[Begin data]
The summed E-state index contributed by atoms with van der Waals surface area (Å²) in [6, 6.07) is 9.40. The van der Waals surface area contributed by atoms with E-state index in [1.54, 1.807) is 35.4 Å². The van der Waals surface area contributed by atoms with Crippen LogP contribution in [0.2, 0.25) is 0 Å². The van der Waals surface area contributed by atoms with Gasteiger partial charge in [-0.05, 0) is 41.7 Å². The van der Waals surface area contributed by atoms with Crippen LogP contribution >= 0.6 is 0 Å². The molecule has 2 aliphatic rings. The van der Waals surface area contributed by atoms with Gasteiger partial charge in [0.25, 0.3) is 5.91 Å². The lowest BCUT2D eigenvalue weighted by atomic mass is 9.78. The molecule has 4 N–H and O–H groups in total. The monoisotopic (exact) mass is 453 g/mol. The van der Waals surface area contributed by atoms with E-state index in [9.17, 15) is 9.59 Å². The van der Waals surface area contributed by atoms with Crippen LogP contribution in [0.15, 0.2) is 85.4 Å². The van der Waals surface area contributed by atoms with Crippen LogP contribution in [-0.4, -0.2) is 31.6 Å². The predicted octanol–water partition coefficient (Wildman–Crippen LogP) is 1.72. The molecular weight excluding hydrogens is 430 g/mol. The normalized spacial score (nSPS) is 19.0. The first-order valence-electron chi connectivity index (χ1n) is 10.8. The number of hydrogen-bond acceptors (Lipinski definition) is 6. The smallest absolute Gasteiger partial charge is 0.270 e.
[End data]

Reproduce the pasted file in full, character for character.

The summed E-state index contributed by atoms with van der Waals surface area (Å²) in [6, 6.07) is 9.40. The van der Waals surface area contributed by atoms with E-state index in [1.54, 1.807) is 35.4 Å². The van der Waals surface area contributed by atoms with Crippen LogP contribution in [0.2, 0.25) is 0 Å². The van der Waals surface area contributed by atoms with Gasteiger partial charge in [-0.05, 0) is 41.7 Å². The van der Waals surface area contributed by atoms with Crippen LogP contribution >= 0.6 is 0 Å². The molecule has 2 aliphatic rings. The van der Waals surface area contributed by atoms with Gasteiger partial charge in [0.25, 0.3) is 5.91 Å². The lowest BCUT2D eigenvalue weighted by atomic mass is 9.78. The molecule has 4 N–H and O–H groups in total. The monoisotopic (exact) mass is 453 g/mol. The van der Waals surface area contributed by atoms with E-state index in [9.17, 15) is 9.59 Å². The van der Waals surface area contributed by atoms with Crippen LogP contribution in [0.15, 0.2) is 85.4 Å². The van der Waals surface area contributed by atoms with Crippen LogP contribution in [-0.4, -0.2) is 31.6 Å². The predicted octanol–water partition coefficient (Wildman–Crippen LogP) is 1.72. The molecular weight excluding hydrogens is 430 g/mol. The normalized spacial score (nSPS) is 19.0. The first-order valence-electron chi connectivity index (χ1n) is 10.8. The number of hydrogen-bond acceptors (Lipinski definition) is 6. The smallest absolute Gasteiger partial charge is 0.270 e.